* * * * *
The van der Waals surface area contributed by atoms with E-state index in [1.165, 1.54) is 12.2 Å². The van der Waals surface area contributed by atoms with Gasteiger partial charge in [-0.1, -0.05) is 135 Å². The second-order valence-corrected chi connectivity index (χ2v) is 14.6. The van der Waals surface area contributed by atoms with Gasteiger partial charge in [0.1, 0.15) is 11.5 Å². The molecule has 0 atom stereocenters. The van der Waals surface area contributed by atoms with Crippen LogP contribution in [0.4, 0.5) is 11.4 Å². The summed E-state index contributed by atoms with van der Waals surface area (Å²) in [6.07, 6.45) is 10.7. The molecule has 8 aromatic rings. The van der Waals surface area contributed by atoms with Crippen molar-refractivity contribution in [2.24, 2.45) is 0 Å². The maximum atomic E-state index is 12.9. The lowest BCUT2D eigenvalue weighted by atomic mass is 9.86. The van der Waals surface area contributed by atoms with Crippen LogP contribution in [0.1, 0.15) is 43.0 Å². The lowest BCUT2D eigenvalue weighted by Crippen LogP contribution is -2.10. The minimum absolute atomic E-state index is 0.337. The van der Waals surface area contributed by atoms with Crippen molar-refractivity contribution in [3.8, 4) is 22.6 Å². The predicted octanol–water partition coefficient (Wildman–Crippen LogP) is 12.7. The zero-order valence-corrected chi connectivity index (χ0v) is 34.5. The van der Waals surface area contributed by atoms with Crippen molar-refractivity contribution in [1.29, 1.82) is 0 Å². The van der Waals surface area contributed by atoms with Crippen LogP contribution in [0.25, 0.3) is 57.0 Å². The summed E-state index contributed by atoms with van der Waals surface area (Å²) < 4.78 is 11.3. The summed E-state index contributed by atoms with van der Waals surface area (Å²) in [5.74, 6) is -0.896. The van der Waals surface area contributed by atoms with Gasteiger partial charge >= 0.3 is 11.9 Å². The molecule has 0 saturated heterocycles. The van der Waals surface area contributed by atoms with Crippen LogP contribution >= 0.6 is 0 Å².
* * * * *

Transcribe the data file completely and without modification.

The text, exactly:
The van der Waals surface area contributed by atoms with E-state index in [1.165, 1.54) is 12.2 Å². The van der Waals surface area contributed by atoms with Gasteiger partial charge in [-0.1, -0.05) is 135 Å². The second-order valence-corrected chi connectivity index (χ2v) is 14.6. The van der Waals surface area contributed by atoms with Gasteiger partial charge in [0.1, 0.15) is 11.5 Å². The molecule has 0 atom stereocenters. The van der Waals surface area contributed by atoms with Crippen LogP contribution in [0.4, 0.5) is 11.4 Å². The summed E-state index contributed by atoms with van der Waals surface area (Å²) in [6.07, 6.45) is 10.7. The molecule has 8 aromatic rings. The van der Waals surface area contributed by atoms with Crippen molar-refractivity contribution in [2.24, 2.45) is 0 Å². The maximum atomic E-state index is 12.9. The lowest BCUT2D eigenvalue weighted by atomic mass is 9.86. The van der Waals surface area contributed by atoms with Crippen LogP contribution in [0.1, 0.15) is 43.0 Å². The lowest BCUT2D eigenvalue weighted by Crippen LogP contribution is -2.10. The minimum absolute atomic E-state index is 0.337. The van der Waals surface area contributed by atoms with Crippen molar-refractivity contribution in [3.8, 4) is 22.6 Å². The predicted octanol–water partition coefficient (Wildman–Crippen LogP) is 12.7. The zero-order valence-corrected chi connectivity index (χ0v) is 34.5. The van der Waals surface area contributed by atoms with Crippen molar-refractivity contribution in [1.29, 1.82) is 0 Å². The van der Waals surface area contributed by atoms with Crippen LogP contribution in [0.25, 0.3) is 57.0 Å². The summed E-state index contributed by atoms with van der Waals surface area (Å²) < 4.78 is 11.3. The summed E-state index contributed by atoms with van der Waals surface area (Å²) in [5.74, 6) is -0.896. The van der Waals surface area contributed by atoms with Gasteiger partial charge >= 0.3 is 11.9 Å². The molecule has 0 saturated heterocycles. The van der Waals surface area contributed by atoms with Crippen LogP contribution >= 0.6 is 0 Å².